Carie Lemack, CEO and cofounder of DreamUp.
Carie Lemack, CEO and cofounder of DreamUp.
Credit: Greg Gibson

Carie Lemack is co-founder and CEO of DreamUp, the first company to bring space into classrooms and classrooms into space. A former national security policy expert/advocate and producer of an Academy Award-nominated film, Lemack is a proud alumna of Space Camp and a supporter of all space cadets reaching for the stars. Lemack contributed this article to Space.com's Expert Voices: Op-Ed & Insights.

Satellite images of Earth can evoke both awe and complacency. We have a duty, therefore, to take a second look at any such photo that can be our greatest means of humility and our grandest moment of hope. We must take many looks at this "blue marble" and never take for granted the precarious state of nature and the power of science.

Only by viewing Earth can we repair damage to it, from the flooded plains and ashen mountains of southern California to the soaked streets and storm-ravaged suburbs of Houston.

Only by changing our perspective can we perceive — and embrace — a new reality in which space-based research and satellite images allow us to see beyond what our eyes alone can detect. By observing the world from afar, we can actualize a vision of our planet as one worldwide ecosystem whose balance depends on our ability to transcend our differences and come together because of our common humanity, to see not the boundaries of nations but boundless opportunities to unite for the good of the planet.

How else can we learn that there is, indeed, a ripple effect between what happens in the Pacific and its impact on the Atlantic? How else can we accept that what we don't see can — and does — have a global impact on oceans, as well as the land where we live and the air that we breathe? How else can we inspire students to respect the environment, unless they educate themselves about the Earth?

My company, DreamUp, in partnership with the online teaching resource CraftED Curriculum, has developed a free space-focused curriculum called Eyes in the Sky. With this program, we aim to transform otherwise purely academic courses into an awesome snapshot of Earth where science is sensational, technology is tangible, engineering is educative and mathematics is majestic.

This animation of the "blue marble" was created using data and imagery from the NASA/NOAA GOES-16 satellite.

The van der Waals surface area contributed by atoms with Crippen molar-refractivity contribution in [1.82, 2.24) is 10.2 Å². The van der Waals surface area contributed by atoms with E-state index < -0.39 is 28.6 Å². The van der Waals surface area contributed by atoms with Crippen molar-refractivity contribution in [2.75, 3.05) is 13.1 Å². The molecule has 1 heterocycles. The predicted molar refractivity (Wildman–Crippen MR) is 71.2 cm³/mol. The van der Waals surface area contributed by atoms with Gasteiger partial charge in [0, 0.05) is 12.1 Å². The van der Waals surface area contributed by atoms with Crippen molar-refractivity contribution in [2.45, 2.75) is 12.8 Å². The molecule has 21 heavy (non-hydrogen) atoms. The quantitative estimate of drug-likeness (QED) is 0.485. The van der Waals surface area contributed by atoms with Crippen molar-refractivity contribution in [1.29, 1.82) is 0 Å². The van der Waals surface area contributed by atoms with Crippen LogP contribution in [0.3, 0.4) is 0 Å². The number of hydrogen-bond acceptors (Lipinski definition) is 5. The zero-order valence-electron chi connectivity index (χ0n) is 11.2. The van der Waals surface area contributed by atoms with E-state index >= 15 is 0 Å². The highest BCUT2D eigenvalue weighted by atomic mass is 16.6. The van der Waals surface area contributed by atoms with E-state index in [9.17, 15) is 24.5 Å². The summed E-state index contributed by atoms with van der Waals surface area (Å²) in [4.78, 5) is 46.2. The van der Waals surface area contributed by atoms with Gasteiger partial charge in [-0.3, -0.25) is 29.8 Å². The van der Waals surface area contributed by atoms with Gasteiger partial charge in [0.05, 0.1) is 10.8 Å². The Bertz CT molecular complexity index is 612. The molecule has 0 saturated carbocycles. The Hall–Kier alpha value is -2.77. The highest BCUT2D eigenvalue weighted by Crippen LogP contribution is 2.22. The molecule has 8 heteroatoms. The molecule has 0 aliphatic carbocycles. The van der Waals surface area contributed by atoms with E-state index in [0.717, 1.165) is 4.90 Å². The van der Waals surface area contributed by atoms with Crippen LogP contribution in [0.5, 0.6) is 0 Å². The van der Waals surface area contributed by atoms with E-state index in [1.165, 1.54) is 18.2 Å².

This animation of the "blue marble" was created using data and imagery from the NASA/NOAA GOES-16 satellite.
Credit: NOAA/NASA

The goal of Eyes in the Sky is to use satellite images of Earth to give students a better understanding of how our planet is very much a living organism, where they can see for themselves how everything from climate change to local ecological changes can impact parts of the world thousands of miles away. Educators working with grade-school and high-school students can sign up for this free, customized program at dreamup.org/free-curriculum.

By teaching science, technology, engineering and math — and doing so through a different vantage point — we can promote a cleaner planet, too. By inviting students to open their eyes, to see for themselves what no other generation has seen before, we can inspire a sea change among students and teachers, and colleges and universities around the globe.

We cannot miss this chance to see for ourselves what we must do, not just for our own self-interest but the interests of the planet and the survival of all species that live here.

By opening our eyes, we will open our minds to new ideas and novel ways to address everything from climate change to school curricula concerning space and science. Students will be able to see how their efforts, through the power of science, can turn a dry lake bed into a resurgent source of life, or how protecting a forest can expand so many acres of greenery, for example — all of it visible from space.

The Eyes in the Sky will keep our eyes on the prize.

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